Museums and Community
This weeks reading, Private History in Public, has made me question the nature of public history and professionalization in the field. I went into this book thinking that degrees and the professionalization of museum studies and public history was integral to the development of the field. While in many ways I still think that is true, I am questioning whether this makes public history fundamentally less democratic. If only some people, professional public historians, can interpret and create exhibits this prevents the public from engaging in history in the same way. In her book, Gordon makes clear that while professional historians might not approve of the interpretation in many local community based museums, they encourage discussion and education in a way that bigger and more professional museums do not. It also calls into question "what is history?" Are these community museums doing public history or are they doing something different? Is the field of public history implicitly elitist in ways that are more commonly associated with academic historians? While not as "professional" community history often offers personal connections and an emphasis on objects that can appeal to visitors.
The other articles focused on more traditional museums and the controversies and arguments that arise surrounding those. However, having read Gordon's book first I went into these articles with a focus on community history. In Lithenthals "an anatomy of a controversy" controversy over an Enola Gay exhibit in the Smithsonian is used to explore debates between historical analysis and commemoration. This controversy reached far beyond the historical community and was debated publicly. This article also makes evident the challenges of creating an exhibit (or any work on historical scholarship) when the subjects are still living. Should these people have a say? Who is write? Who "owns" or controls this history? While on completely different subjects and very different kinds of museums, the issue of who has the "right" to control narratives and engage history was important in both Lithenthal's and Gordon's work.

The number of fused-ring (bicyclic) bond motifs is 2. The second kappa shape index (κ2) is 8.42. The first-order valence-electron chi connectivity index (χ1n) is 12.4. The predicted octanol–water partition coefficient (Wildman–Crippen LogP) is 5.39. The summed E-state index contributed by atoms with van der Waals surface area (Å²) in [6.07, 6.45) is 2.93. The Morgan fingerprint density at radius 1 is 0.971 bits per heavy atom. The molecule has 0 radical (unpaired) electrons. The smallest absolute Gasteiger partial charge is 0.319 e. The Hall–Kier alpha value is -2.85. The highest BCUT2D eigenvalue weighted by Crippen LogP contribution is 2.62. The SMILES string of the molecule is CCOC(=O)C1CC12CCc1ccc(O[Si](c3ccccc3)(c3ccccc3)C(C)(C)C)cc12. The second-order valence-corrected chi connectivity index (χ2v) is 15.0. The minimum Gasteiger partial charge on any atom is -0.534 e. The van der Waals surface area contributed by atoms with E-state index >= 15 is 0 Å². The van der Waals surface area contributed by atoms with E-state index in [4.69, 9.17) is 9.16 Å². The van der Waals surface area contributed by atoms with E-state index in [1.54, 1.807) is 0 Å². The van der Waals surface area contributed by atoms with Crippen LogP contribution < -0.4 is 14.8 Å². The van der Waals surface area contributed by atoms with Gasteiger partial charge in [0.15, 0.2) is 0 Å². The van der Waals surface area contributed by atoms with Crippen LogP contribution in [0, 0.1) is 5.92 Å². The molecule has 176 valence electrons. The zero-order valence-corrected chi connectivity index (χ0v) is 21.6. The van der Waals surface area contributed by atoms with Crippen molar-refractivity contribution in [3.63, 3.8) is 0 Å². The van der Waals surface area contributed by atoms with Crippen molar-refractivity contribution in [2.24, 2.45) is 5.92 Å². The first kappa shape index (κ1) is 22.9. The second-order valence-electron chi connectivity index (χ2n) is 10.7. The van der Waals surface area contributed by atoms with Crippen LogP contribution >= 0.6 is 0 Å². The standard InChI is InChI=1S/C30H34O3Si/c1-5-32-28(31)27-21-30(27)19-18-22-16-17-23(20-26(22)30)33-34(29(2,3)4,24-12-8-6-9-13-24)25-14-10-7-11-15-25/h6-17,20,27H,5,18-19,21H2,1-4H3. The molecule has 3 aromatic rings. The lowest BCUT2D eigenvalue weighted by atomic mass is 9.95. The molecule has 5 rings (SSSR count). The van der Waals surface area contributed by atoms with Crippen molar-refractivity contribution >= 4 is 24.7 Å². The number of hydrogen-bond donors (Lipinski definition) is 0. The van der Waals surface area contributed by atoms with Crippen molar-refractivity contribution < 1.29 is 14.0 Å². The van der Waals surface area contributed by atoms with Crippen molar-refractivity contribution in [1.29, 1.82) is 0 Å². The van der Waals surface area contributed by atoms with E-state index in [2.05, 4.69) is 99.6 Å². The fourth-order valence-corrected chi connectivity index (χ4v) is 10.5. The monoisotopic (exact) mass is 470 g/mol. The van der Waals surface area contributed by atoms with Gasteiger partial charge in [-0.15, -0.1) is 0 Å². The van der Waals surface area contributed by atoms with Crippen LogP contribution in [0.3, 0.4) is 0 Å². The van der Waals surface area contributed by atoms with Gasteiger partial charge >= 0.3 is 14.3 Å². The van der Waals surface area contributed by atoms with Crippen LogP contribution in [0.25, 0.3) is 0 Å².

These sources really emphasize the challenges in creating museum exhibits. On one hand, one must live up to academic integrity and the goals of a project. But on the other side, many of the museums that engage visitors are local and to decry these museums as lesser is in some ways fundamentally challenging the idea of democratically controlled history. Who's right is it to tell a story?
While I have been to a huge amount of museums over the years, this weeks readings, paricurly that of Tammy Gordon, made me think of my own hometown museums. While my home town, Red Lion, PA, has approximately 5000 residents it has two museums. One museum, the Ma and Pa Train Station museum focuses on the role of railroad in the development of the town and in the lives of residents. The other museum, the Square museum, focuses on the more general history of the town. Both of these museums are run by the Red Lion historical society and heavily focused on personal stories and collecting the lives of townspeople. They definitely tends toward nostalgia. But is this type of historical engagement wrong? what are these museums doing for the town? These readings have me considering these questions